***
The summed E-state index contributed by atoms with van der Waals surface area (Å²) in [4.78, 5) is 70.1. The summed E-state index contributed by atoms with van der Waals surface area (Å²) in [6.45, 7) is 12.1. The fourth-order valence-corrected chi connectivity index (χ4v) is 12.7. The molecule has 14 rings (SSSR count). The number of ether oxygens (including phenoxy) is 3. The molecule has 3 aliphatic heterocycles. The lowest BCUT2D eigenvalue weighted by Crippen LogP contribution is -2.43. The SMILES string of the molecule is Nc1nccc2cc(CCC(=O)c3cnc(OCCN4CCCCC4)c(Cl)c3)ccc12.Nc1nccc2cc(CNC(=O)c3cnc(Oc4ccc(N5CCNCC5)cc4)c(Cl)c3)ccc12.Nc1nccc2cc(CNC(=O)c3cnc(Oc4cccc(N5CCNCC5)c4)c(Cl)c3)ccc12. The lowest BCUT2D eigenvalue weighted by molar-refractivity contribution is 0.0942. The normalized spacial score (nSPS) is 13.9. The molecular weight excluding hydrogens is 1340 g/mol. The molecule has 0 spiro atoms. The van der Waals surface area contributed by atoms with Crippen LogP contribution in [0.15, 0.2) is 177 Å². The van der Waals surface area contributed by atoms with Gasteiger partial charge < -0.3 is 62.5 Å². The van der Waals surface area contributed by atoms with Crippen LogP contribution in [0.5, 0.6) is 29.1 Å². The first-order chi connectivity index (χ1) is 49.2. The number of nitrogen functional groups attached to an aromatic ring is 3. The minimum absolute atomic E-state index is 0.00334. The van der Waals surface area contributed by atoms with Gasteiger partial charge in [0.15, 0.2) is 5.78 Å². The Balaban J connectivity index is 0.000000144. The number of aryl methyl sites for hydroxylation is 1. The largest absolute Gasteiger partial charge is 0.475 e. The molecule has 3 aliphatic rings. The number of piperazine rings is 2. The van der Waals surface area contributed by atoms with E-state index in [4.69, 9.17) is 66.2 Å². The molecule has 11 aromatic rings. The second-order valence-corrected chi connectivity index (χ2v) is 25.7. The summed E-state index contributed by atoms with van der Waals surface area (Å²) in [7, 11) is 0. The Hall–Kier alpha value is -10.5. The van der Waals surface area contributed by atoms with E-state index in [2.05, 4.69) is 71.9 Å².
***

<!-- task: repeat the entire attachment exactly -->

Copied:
The summed E-state index contributed by atoms with van der Waals surface area (Å²) in [4.78, 5) is 70.1. The summed E-state index contributed by atoms with van der Waals surface area (Å²) in [6.45, 7) is 12.1. The fourth-order valence-corrected chi connectivity index (χ4v) is 12.7. The molecule has 14 rings (SSSR count). The number of ether oxygens (including phenoxy) is 3. The molecule has 3 aliphatic heterocycles. The lowest BCUT2D eigenvalue weighted by Crippen LogP contribution is -2.43. The SMILES string of the molecule is Nc1nccc2cc(CCC(=O)c3cnc(OCCN4CCCCC4)c(Cl)c3)ccc12.Nc1nccc2cc(CNC(=O)c3cnc(Oc4ccc(N5CCNCC5)cc4)c(Cl)c3)ccc12.Nc1nccc2cc(CNC(=O)c3cnc(Oc4cccc(N5CCNCC5)c4)c(Cl)c3)ccc12. The lowest BCUT2D eigenvalue weighted by molar-refractivity contribution is 0.0942. The normalized spacial score (nSPS) is 13.9. The molecular weight excluding hydrogens is 1340 g/mol. The molecule has 0 spiro atoms. The van der Waals surface area contributed by atoms with Crippen LogP contribution in [0.15, 0.2) is 177 Å². The van der Waals surface area contributed by atoms with Gasteiger partial charge < -0.3 is 62.5 Å². The van der Waals surface area contributed by atoms with Crippen LogP contribution in [0.5, 0.6) is 29.1 Å². The first-order chi connectivity index (χ1) is 49.2. The number of nitrogen functional groups attached to an aromatic ring is 3. The minimum absolute atomic E-state index is 0.00334. The van der Waals surface area contributed by atoms with Gasteiger partial charge in [0.15, 0.2) is 5.78 Å². The Balaban J connectivity index is 0.000000144. The number of aryl methyl sites for hydroxylation is 1. The largest absolute Gasteiger partial charge is 0.475 e. The molecule has 3 aliphatic rings. The number of piperazine rings is 2. The van der Waals surface area contributed by atoms with E-state index in [4.69, 9.17) is 66.2 Å². The molecule has 11 aromatic rings. The second-order valence-corrected chi connectivity index (χ2v) is 25.7. The summed E-state index contributed by atoms with van der Waals surface area (Å²) in [7, 11) is 0. The Hall–Kier alpha value is -10.5. The van der Waals surface area contributed by atoms with E-state index in [2.05, 4.69) is 71.9 Å².